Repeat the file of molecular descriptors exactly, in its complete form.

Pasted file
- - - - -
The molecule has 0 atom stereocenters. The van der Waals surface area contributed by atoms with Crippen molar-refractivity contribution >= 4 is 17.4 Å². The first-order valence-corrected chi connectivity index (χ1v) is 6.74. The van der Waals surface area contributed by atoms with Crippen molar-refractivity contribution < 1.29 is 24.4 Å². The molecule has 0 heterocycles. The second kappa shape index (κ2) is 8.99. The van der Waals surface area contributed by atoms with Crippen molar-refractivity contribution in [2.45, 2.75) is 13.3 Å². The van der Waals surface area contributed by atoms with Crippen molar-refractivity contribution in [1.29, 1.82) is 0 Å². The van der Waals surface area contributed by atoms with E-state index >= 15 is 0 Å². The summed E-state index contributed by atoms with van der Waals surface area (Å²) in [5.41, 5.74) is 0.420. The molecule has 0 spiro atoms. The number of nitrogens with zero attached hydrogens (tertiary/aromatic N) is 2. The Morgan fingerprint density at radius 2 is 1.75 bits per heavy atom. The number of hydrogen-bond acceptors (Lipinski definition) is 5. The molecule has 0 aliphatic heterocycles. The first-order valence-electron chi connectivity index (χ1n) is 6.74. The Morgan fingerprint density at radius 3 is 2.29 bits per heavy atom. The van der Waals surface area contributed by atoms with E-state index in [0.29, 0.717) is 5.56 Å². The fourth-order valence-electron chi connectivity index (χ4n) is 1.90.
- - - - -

The molecule has 0 atom stereocenters. The van der Waals surface area contributed by atoms with Crippen molar-refractivity contribution >= 4 is 17.4 Å². The first-order valence-corrected chi connectivity index (χ1v) is 6.74. The van der Waals surface area contributed by atoms with Crippen molar-refractivity contribution < 1.29 is 24.4 Å². The molecule has 0 heterocycles. The second kappa shape index (κ2) is 8.99. The van der Waals surface area contributed by atoms with Crippen molar-refractivity contribution in [2.45, 2.75) is 13.3 Å². The van der Waals surface area contributed by atoms with Crippen molar-refractivity contribution in [1.29, 1.82) is 0 Å². The van der Waals surface area contributed by atoms with E-state index >= 15 is 0 Å². The summed E-state index contributed by atoms with van der Waals surface area (Å²) in [5.41, 5.74) is 0.420. The molecule has 0 spiro atoms. The number of nitrogens with zero attached hydrogens (tertiary/aromatic N) is 2. The Morgan fingerprint density at radius 2 is 1.75 bits per heavy atom. The number of hydrogen-bond acceptors (Lipinski definition) is 5. The molecule has 0 aliphatic heterocycles. The first-order valence-electron chi connectivity index (χ1n) is 6.74. The Morgan fingerprint density at radius 3 is 2.29 bits per heavy atom. The van der Waals surface area contributed by atoms with E-state index in [0.29, 0.717) is 5.56 Å². The fourth-order valence-electron chi connectivity index (χ4n) is 1.90.